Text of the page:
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Lurse Pay Equity Analysis and Certification

Who wants to be perceived as a fair and attractive employer – in times of the “war for talents” absolutely critical for the success of all companies – has to pay their employees fairly. Hardly anything demotivates employees more than (perceived) unfairness in pay. It is more important than ever to check whether pay is fair in your own company and, if not, how this can be achieved.

Do you know how your company is doing in terms of pay equity? We make it simple and straightforward for you to get started on this topic and accompany you every step of the way:

With our pay equity analysis, we don’t rely on a uniform software solution, but tailor it specifically to your company. In doing so, we not only identify gender-specific differences, but also take into account other variables, such as the age and nationality of employees.

The analysis and interpretation of the data is followed by a results report that identifies structural wage inequalities in detail. On this basis, Lurse can make concrete recommendations for action that will help the company achieve greater pay equity and also support you in internal company communication. Beyond the discrimination exclusion, the elaboration contains recommendations for working through identified inequalities in the company.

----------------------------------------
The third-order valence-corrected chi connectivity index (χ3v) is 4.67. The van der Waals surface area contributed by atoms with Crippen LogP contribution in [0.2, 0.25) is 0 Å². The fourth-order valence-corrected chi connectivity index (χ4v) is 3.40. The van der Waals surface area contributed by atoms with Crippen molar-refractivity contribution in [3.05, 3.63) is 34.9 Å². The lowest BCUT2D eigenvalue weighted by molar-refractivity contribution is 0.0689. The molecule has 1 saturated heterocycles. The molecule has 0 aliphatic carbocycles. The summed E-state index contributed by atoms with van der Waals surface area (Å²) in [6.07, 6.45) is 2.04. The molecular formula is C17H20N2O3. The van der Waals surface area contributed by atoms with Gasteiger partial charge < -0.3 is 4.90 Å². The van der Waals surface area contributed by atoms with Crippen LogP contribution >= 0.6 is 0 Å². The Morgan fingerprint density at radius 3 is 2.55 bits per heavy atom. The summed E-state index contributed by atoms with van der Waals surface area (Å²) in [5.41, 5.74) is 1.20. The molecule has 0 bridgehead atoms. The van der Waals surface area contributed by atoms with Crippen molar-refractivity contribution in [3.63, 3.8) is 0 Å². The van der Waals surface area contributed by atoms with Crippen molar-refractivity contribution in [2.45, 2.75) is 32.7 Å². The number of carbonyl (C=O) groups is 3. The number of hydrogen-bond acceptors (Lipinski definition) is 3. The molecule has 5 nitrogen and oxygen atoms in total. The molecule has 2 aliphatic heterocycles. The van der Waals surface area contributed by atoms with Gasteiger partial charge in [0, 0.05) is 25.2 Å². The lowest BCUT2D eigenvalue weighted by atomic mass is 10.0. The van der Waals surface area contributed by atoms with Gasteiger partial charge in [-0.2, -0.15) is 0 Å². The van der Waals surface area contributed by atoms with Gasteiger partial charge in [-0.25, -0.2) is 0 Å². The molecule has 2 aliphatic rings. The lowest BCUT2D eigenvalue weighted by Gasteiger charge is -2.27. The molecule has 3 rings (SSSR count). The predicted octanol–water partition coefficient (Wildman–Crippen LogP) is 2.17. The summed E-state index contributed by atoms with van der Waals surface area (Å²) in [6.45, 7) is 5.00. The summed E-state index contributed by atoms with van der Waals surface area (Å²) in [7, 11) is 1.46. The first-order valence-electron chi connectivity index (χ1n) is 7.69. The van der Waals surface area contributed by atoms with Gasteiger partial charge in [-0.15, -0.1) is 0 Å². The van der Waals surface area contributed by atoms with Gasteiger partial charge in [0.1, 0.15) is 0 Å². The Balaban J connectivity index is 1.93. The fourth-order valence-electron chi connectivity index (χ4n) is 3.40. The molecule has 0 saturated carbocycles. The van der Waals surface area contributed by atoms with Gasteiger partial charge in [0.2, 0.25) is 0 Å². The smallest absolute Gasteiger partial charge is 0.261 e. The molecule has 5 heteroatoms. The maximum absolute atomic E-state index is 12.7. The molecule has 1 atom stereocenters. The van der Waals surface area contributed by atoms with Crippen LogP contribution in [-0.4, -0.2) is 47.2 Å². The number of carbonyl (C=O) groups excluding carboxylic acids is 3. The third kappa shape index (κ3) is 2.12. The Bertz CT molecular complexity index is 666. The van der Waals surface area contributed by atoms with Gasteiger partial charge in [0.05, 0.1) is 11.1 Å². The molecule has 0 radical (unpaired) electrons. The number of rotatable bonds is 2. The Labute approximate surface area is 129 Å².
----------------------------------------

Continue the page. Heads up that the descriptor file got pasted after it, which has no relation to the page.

At the end of the analysis is Lurse’s own certification: all companies that are below the tolerance threshold of 5 percent can secure a Pay Equity Seal, valid for two years from the date of issue.

In December 2022, a new EU directive was adopted that aims to reduce the gender pay gap. It provides for binding measures on pay transparency and makes it easier for those affected to go to court, for example by shifting the burden of proof in favor of employees. Among other things, reporting on the gender pay gap will also become mandatory: employers with at least 100 employees are to publish information on the pay gap between female and male employees. You can read more about the planned wage transparency measures here.

If you want to be perceived as a fair and attractive employer, you shouldn’t wait to react to new legislation. Assessing whether there is pay equity in your own company and how it can be established, if it is not, is a matter of corporate hygiene.

As element of the analysis, Lurse uses personal data to determine the adjusted pay gap. In other words, the part of the wage gap between two comparison groups that is not attributable to explainable and justifiable differences is calculated. If the adjusted pay gap is above the tolerance threshold of 5 percent, this is considered discriminatory according to EU standards.

Personal data collected at your company can add value to the calculation of the adjusted pay gap. Such data may include value/job level, goal achievement, performance appraisal, length of service, age, nationality, or job family. The more objective and gender-neutral factors can be included, the more meaningful the result.

We assess the relevance of the data as part of the analysis.